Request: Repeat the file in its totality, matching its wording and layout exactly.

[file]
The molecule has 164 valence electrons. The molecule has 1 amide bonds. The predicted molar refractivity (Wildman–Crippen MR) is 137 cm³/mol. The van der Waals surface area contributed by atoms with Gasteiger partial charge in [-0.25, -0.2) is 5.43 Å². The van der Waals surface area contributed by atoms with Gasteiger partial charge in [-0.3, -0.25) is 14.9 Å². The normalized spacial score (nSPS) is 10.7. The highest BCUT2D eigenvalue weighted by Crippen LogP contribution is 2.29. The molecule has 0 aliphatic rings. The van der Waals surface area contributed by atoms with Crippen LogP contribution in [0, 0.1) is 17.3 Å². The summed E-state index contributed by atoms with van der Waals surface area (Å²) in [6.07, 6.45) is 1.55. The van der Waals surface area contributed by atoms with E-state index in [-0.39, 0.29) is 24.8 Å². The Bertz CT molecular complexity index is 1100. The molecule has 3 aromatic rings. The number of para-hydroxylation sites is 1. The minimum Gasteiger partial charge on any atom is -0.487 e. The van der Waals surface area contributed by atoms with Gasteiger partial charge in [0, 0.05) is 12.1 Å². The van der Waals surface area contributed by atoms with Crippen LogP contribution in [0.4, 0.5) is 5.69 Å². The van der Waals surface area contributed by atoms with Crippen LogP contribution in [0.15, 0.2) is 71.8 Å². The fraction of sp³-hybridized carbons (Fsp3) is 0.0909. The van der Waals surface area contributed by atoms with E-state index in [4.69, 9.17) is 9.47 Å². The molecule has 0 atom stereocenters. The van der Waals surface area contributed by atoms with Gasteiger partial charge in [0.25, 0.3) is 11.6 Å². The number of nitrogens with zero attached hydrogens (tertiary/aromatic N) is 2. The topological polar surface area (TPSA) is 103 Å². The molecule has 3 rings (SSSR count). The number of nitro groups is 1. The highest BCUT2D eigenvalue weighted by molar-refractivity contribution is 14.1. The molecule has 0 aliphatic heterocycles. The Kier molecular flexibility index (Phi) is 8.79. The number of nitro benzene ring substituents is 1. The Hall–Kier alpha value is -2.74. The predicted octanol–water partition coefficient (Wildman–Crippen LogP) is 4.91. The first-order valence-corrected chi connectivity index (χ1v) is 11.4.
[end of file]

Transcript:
The molecule has 164 valence electrons. The molecule has 1 amide bonds. The predicted molar refractivity (Wildman–Crippen MR) is 137 cm³/mol. The van der Waals surface area contributed by atoms with Gasteiger partial charge in [-0.25, -0.2) is 5.43 Å². The van der Waals surface area contributed by atoms with Gasteiger partial charge in [-0.3, -0.25) is 14.9 Å². The normalized spacial score (nSPS) is 10.7. The highest BCUT2D eigenvalue weighted by Crippen LogP contribution is 2.29. The molecule has 0 aliphatic rings. The van der Waals surface area contributed by atoms with Crippen LogP contribution in [0, 0.1) is 17.3 Å². The summed E-state index contributed by atoms with van der Waals surface area (Å²) in [6.07, 6.45) is 1.55. The van der Waals surface area contributed by atoms with E-state index in [-0.39, 0.29) is 24.8 Å². The Bertz CT molecular complexity index is 1100. The molecule has 3 aromatic rings. The number of para-hydroxylation sites is 1. The minimum Gasteiger partial charge on any atom is -0.487 e. The van der Waals surface area contributed by atoms with Gasteiger partial charge in [0, 0.05) is 12.1 Å². The van der Waals surface area contributed by atoms with Crippen LogP contribution in [0.4, 0.5) is 5.69 Å². The van der Waals surface area contributed by atoms with Crippen LogP contribution in [0.15, 0.2) is 71.8 Å². The fraction of sp³-hybridized carbons (Fsp3) is 0.0909. The van der Waals surface area contributed by atoms with E-state index in [4.69, 9.17) is 9.47 Å². The molecule has 0 atom stereocenters. The van der Waals surface area contributed by atoms with Gasteiger partial charge in [0.25, 0.3) is 11.6 Å². The number of nitrogens with zero attached hydrogens (tertiary/aromatic N) is 2. The topological polar surface area (TPSA) is 103 Å². The molecule has 3 rings (SSSR count). The number of nitro groups is 1. The highest BCUT2D eigenvalue weighted by molar-refractivity contribution is 14.1. The molecule has 0 aliphatic heterocycles. The Kier molecular flexibility index (Phi) is 8.79. The number of nitro benzene ring substituents is 1. The Hall–Kier alpha value is -2.74. The predicted octanol–water partition coefficient (Wildman–Crippen LogP) is 4.91. The first-order valence-corrected chi connectivity index (χ1v) is 11.4.